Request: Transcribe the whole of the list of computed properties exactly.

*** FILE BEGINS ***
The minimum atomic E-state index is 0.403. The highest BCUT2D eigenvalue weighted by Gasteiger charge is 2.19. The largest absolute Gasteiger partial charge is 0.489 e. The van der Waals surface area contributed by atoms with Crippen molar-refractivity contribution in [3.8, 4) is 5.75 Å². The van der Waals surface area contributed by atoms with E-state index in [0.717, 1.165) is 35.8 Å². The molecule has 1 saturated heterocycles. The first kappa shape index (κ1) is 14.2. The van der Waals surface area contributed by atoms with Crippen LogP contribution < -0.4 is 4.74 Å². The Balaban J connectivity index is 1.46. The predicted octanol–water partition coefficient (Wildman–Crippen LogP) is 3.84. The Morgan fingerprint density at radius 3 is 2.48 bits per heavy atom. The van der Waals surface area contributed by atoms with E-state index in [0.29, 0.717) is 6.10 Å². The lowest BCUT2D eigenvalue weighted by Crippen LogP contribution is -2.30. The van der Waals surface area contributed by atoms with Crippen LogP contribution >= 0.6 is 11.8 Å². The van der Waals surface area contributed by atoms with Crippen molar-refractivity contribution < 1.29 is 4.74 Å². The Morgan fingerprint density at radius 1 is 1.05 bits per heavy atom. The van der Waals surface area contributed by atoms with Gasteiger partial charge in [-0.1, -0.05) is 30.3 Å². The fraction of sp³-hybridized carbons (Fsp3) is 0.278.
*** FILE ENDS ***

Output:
The minimum atomic E-state index is 0.403. The highest BCUT2D eigenvalue weighted by Gasteiger charge is 2.19. The largest absolute Gasteiger partial charge is 0.489 e. The van der Waals surface area contributed by atoms with Crippen molar-refractivity contribution in [3.8, 4) is 5.75 Å². The van der Waals surface area contributed by atoms with E-state index in [0.717, 1.165) is 35.8 Å². The molecule has 1 saturated heterocycles. The first kappa shape index (κ1) is 14.2. The van der Waals surface area contributed by atoms with Crippen LogP contribution < -0.4 is 4.74 Å². The Balaban J connectivity index is 1.46. The predicted octanol–water partition coefficient (Wildman–Crippen LogP) is 3.84. The Morgan fingerprint density at radius 3 is 2.48 bits per heavy atom. The van der Waals surface area contributed by atoms with E-state index in [0.29, 0.717) is 6.10 Å². The lowest BCUT2D eigenvalue weighted by Crippen LogP contribution is -2.30. The van der Waals surface area contributed by atoms with Crippen LogP contribution >= 0.6 is 11.8 Å². The van der Waals surface area contributed by atoms with Crippen molar-refractivity contribution < 1.29 is 4.74 Å². The Morgan fingerprint density at radius 1 is 1.05 bits per heavy atom. The van der Waals surface area contributed by atoms with Gasteiger partial charge in [-0.1, -0.05) is 30.3 Å². The fraction of sp³-hybridized carbons (Fsp3) is 0.278.